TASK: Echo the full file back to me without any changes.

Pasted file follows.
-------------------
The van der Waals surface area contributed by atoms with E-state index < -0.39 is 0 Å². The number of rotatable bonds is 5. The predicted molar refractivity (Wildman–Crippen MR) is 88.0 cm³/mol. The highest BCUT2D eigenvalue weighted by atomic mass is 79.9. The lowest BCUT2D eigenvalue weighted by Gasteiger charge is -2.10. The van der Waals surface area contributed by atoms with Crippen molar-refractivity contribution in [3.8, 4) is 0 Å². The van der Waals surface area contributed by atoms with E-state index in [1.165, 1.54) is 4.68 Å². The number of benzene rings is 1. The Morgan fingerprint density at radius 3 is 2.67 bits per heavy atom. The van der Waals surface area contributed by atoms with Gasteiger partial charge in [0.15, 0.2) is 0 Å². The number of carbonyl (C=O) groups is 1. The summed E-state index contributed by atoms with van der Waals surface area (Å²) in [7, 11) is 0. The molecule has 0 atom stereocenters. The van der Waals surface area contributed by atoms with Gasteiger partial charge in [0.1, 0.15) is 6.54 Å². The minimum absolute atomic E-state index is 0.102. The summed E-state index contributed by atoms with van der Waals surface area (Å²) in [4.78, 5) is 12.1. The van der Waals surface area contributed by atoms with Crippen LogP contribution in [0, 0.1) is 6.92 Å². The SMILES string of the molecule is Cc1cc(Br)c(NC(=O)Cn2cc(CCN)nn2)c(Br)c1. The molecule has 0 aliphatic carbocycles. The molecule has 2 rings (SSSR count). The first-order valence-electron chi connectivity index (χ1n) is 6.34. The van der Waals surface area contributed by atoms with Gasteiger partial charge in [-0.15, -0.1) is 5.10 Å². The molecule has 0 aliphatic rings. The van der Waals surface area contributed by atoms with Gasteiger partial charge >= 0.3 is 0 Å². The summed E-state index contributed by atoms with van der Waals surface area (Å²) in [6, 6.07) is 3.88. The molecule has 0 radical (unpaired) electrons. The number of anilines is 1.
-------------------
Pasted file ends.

The van der Waals surface area contributed by atoms with E-state index < -0.39 is 0 Å². The number of rotatable bonds is 5. The predicted molar refractivity (Wildman–Crippen MR) is 88.0 cm³/mol. The highest BCUT2D eigenvalue weighted by atomic mass is 79.9. The lowest BCUT2D eigenvalue weighted by Gasteiger charge is -2.10. The van der Waals surface area contributed by atoms with Crippen molar-refractivity contribution in [3.8, 4) is 0 Å². The van der Waals surface area contributed by atoms with E-state index in [1.165, 1.54) is 4.68 Å². The number of benzene rings is 1. The Morgan fingerprint density at radius 3 is 2.67 bits per heavy atom. The van der Waals surface area contributed by atoms with Gasteiger partial charge in [0.15, 0.2) is 0 Å². The number of carbonyl (C=O) groups is 1. The summed E-state index contributed by atoms with van der Waals surface area (Å²) in [7, 11) is 0. The molecule has 0 atom stereocenters. The van der Waals surface area contributed by atoms with Gasteiger partial charge in [0.1, 0.15) is 6.54 Å². The minimum absolute atomic E-state index is 0.102. The summed E-state index contributed by atoms with van der Waals surface area (Å²) in [4.78, 5) is 12.1. The van der Waals surface area contributed by atoms with Crippen LogP contribution in [0, 0.1) is 6.92 Å². The SMILES string of the molecule is Cc1cc(Br)c(NC(=O)Cn2cc(CCN)nn2)c(Br)c1. The molecule has 0 aliphatic carbocycles. The molecule has 2 rings (SSSR count). The first-order valence-electron chi connectivity index (χ1n) is 6.34. The van der Waals surface area contributed by atoms with Gasteiger partial charge in [-0.15, -0.1) is 5.10 Å². The molecule has 0 aliphatic rings. The van der Waals surface area contributed by atoms with Gasteiger partial charge >= 0.3 is 0 Å². The summed E-state index contributed by atoms with van der Waals surface area (Å²) in [6, 6.07) is 3.88. The molecule has 0 radical (unpaired) electrons. The number of anilines is 1.